The more I work with struggling writers, the less I emphasize voice. For one, the reason many writers struggle is because they do not have the same intuition about writing that their English teacher might–the intuition that manifests as voice. Just as some athletes, artists, or musicians may have a natural inclination or predisposition, the same is true for writers. Take two individuals and offer the same training and the with the disposition toward the task will be the one who becomes exceptional, while the other may simply become effective or efficient. All of us can run, but not all of us can run a sub-five mile. All of us can draw, but some of us are limited to stick-figure-theater. We can all write–some of us can write with confidence and communicate in a voice that carries “a sense of the writer behind the words” as so many rubrics characterize “voice.” To write with voice (as an adolescent, or perhaps ever) requires either a natural inclination or the maturity that comes with experience and reflection. It is about what is teachable: idea development, organization, and conventions are teachable; Voice is not (and if I’m incorrect, please direct me toward resources for teaching voice that don’t rely on the premise of telling the student to “write what he feels” since not all students even want to do that). That’s a really long winded way of defending the 5p essay against the claim that it is guilty of stifling voice.
It’s flexible.
Not only does it work as an essay, but it also comes in handy when writing
short stories. You introduce the characters and setting in the first paragraph,
throw in a beginning, middle and end and wrap up the story with a fifth
paragraph and boom: you’ve got yourself a story. Other uses come quickly to
mind: fairy tales, pourquoi tales, even the standard three-part joke can trace
its roots to the five-paragraph format. Once you’ve mastered the five paragraph
essay, the sky’s the limit.

paragraph stories, Language Skills Abroad

You’re in love; it’s great, you swipe on your phone and order: the next day a Taylor Swift clone shows up at your house. It’s not awkward, it’s everything you want. She knows all her songs, and she sings them just for you. When you put your Taylor Swift to bed (early, you got a big day tomorrow) you peek over the fence into the Rosenblatt’s yard, and the lights are blazing. Your best friend Tina has three Taylor Swifts swimming in her pool. She has a miniature Taylor Swift she keeps on a perch, a Taylor Swift with wings. You’re so jealous. She’s not even paying attention to them, she’s too busy having sex with her other Taylor Swifts, they’re so fucking loud it’s disgusting. You hate Taylor Swift…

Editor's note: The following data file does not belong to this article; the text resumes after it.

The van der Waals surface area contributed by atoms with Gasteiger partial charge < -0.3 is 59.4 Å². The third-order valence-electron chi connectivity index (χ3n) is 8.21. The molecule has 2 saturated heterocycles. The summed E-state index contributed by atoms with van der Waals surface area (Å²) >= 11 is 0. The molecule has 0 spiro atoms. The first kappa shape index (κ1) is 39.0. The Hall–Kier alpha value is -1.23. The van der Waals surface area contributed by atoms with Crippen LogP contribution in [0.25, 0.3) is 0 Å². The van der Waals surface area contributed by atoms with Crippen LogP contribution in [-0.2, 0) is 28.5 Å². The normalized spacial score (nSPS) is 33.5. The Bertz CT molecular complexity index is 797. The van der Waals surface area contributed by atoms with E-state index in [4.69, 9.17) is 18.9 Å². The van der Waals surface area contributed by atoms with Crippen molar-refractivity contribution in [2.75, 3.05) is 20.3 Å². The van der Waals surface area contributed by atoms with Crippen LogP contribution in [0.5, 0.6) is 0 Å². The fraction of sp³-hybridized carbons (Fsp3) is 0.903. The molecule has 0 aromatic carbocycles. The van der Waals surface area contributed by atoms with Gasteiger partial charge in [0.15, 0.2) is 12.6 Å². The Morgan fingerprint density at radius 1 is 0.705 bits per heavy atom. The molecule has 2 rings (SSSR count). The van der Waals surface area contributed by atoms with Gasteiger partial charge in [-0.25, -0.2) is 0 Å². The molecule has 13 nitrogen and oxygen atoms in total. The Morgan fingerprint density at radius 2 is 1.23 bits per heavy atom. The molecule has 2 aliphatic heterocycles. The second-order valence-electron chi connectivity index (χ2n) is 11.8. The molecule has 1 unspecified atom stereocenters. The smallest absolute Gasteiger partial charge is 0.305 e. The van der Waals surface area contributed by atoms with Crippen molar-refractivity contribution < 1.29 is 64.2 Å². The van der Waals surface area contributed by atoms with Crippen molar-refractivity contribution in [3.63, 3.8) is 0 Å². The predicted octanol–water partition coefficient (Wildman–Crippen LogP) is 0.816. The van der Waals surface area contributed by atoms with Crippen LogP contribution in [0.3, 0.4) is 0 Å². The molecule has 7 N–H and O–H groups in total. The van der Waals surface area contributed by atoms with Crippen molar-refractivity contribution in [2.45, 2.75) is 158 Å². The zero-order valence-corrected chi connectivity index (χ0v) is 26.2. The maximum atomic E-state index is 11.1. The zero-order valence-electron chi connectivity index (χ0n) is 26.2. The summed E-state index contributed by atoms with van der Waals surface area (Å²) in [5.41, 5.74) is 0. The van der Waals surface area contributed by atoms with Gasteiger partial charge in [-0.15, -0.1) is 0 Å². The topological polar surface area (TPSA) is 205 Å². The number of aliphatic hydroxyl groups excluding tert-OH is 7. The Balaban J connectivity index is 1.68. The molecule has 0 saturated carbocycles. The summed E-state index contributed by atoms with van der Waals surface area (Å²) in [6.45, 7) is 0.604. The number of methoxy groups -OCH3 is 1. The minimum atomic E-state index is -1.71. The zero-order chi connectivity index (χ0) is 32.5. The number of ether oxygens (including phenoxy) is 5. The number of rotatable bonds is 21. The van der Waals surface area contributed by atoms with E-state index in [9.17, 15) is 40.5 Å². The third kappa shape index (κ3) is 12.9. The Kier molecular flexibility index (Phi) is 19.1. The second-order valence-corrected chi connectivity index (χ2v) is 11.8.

Flash fiction is many things: hilariously difficult to categorize; confusingly known as “microfiction,” “short shorts,” “minisagas,” “dribble,” and “drabble”; and sometimes, even dangerous.

Poor creatures, he thought. You throw yourselves into the fire and, for a split second, burnt to death. Then you become a black dot on the table. A simple black dot is what remains of you in the world. You silly, lovely creatures! I remember how I was crazy as you are. I loved what I had never had. I was ready to die to quell the pain that I felt for the thing I never had. Nothing helped, though. Even the war let me down with a half-mended heart. Now it began bleeding out of nothing. Or, out of remembrance.

He sat down in the chair in the darkness and leaned his arms on the table in front of him. He turned his face to the door. Under the flickering light, his face looked like the figures engraved on the stone walls of dark caverns that hosted men unlike him. Only his eyes moved to watch the insects fly into the room through the door that was slightly ajar and burn themselves in the scorching fire of the kerosene lamp.